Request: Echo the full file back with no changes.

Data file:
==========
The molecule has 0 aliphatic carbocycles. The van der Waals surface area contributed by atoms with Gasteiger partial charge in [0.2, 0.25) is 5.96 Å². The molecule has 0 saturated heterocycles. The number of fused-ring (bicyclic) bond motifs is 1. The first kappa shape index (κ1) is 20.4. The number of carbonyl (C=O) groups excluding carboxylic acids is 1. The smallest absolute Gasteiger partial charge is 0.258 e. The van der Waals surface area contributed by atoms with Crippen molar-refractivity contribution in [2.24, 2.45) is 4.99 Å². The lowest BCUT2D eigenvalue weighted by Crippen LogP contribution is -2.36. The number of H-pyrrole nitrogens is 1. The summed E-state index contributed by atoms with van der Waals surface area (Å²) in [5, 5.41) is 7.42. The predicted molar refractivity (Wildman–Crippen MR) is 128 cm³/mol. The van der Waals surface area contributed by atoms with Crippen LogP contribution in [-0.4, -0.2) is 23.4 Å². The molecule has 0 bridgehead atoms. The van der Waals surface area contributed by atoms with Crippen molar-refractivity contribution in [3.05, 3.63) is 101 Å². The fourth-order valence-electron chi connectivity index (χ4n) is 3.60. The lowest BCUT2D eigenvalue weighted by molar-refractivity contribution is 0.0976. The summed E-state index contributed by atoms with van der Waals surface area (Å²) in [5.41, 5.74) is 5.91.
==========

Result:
The molecule has 0 aliphatic carbocycles. The van der Waals surface area contributed by atoms with Gasteiger partial charge in [0.2, 0.25) is 5.96 Å². The molecule has 0 saturated heterocycles. The number of fused-ring (bicyclic) bond motifs is 1. The first kappa shape index (κ1) is 20.4. The number of carbonyl (C=O) groups excluding carboxylic acids is 1. The smallest absolute Gasteiger partial charge is 0.258 e. The van der Waals surface area contributed by atoms with Crippen molar-refractivity contribution in [2.24, 2.45) is 4.99 Å². The lowest BCUT2D eigenvalue weighted by Crippen LogP contribution is -2.36. The number of H-pyrrole nitrogens is 1. The summed E-state index contributed by atoms with van der Waals surface area (Å²) in [5, 5.41) is 7.42. The predicted molar refractivity (Wildman–Crippen MR) is 128 cm³/mol. The van der Waals surface area contributed by atoms with Crippen LogP contribution in [-0.4, -0.2) is 23.4 Å². The molecule has 0 bridgehead atoms. The van der Waals surface area contributed by atoms with Crippen molar-refractivity contribution in [3.05, 3.63) is 101 Å². The fourth-order valence-electron chi connectivity index (χ4n) is 3.60. The lowest BCUT2D eigenvalue weighted by molar-refractivity contribution is 0.0976. The summed E-state index contributed by atoms with van der Waals surface area (Å²) in [5.41, 5.74) is 5.91.